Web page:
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Northern Indiana substation is filled with soybean oil
By MICHELE F. MIHALJEVICH
Indiana Correspondent

FORT WAYNE, Ind. — Indiana’s first electrical substation using soybean oil as a coolant is expected to be up and running this month, utility officials said last week.

The newly constructed substation, in southern Allen County, will use Envirotemp FR3 fluid, developed by Cooper Power Systems. The substation is owned by United Rural Electric Membership Cooperative (REMC), of Markle, Ind.

United REMC, Cooper Power Systems and the Indiana Soybean Board hosted state and local officials Friday to formally announce the project.

“We’re not the first utility to use this, but we’re the first in Indiana to use FR3 in a substation in this large of an application,” said John Klingenberger, United REMC corporate relations manager. “There are a lot of soybeans in there.”

The substation’s large transformer will hold about 3,000 gallons of FR3, and three regulators will each hold about 300 gallons, he said. The nearly 4,000 gallons of FR3 is roughly equivalent to 100 acres of soybeans, he said.

“This is good for us, for the environment and for farmers,” he said. “It’s a win-win situation for everybody.”

FR3 is environmentally friendly because it is 100 percent biodegradable, and is safer because it has a higher flash point, Klingenberger said.

The new substation replaces a nearby station that served 1,800 customers and is at capacity, he said. When the new substation is activated in mid-July, it will have about four times the capacity of the current substation.

United REMC serves about 11,000 customers in northeast Indiana, primarily in the rural areas of Allen, Huntington and Wells counties. Construction on the $1.3 million substation began 10 months ago, said Kevin Quickery, United’s CEO.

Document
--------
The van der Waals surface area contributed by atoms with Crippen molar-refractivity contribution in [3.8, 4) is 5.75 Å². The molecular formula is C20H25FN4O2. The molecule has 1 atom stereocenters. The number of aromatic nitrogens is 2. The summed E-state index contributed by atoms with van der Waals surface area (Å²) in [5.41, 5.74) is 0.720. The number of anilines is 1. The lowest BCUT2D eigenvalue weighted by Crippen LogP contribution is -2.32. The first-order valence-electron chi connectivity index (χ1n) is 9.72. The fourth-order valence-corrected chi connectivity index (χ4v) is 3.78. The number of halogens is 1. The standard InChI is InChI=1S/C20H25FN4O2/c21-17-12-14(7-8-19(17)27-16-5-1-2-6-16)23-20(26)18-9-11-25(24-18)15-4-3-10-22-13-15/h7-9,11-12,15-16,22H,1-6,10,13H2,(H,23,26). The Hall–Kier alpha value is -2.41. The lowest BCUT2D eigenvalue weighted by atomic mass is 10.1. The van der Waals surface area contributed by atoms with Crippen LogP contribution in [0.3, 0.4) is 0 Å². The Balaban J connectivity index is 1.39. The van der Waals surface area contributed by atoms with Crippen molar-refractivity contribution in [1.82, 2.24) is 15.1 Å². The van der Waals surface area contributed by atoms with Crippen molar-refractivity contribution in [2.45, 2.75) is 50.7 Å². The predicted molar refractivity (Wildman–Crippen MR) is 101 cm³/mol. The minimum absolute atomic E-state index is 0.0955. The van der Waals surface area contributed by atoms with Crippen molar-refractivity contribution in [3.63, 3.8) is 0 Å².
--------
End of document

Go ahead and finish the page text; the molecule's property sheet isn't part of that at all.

“We explored the possibility of using FR3, and found it was environmentally friendly, completely biodegradable, nontoxic and provides a new market for Indiana soybeans,” he said. “It was the right thing to do.”

FR3 will provide better all-around performance and longevity by helping to preserve insulating paper in the equipment, said Michael Bryja, director of technology commercialization for the Indiana Soybean Board.

“This is good for soybean farmers, good for America and good for utility customers,” he said. “Our goal is to improve profits for Indiana soybean farmers, and this is an important step.”

Finding new uses for Indiana’s agriculture products is critical to the state’s economic future, said Indiana Lt. Gov. Becky Skillman.

“We’re working to make agriculture central to Indiana’s economic recovery,” she said. “We want to make Indiana a global leader in agriculture innovation.”

FR3 has been in use about 10 years, and was originally developed as a way to help prevent fires, said Ron Chapman, a sales engineer with Cooper Power Systems. Traditionally, transformers are filled with mineral oil, a petroleum based product which is highly flammable, he said.

“The transformer will last four to five times longer with FR3 than with mineral oil,” he said. “We believe this is the future.”

Cooper is working with the Indiana Department of Environmental Management to change cleanup procedures if there were to be a spill of FR3, he said.

Currently, if there were a spill, IDEM requires FR3 be cleaned up the same way as petroleum products.

“One of the benefits of FR3 is that in 21 days, it would be gone,” he said. “It wouldn’t do the same harm to the environment or animals.” Ted Martz, president of the board of United REMC, said he believes other utility companies will follow United’s lead.

“By itself, one substation won’t have an overwhelming impact on the environment or a huge impact on farmers,” he said. “But it does raise the bar. It’s a green project and we’re proud to be a part of the bigger picture.”

This farm news was published in the July 5, 2006 issue of Farm World, serving Indiana, Ohio, Illinois, Kentucky, Michigan and Tennessee.

7/5/2006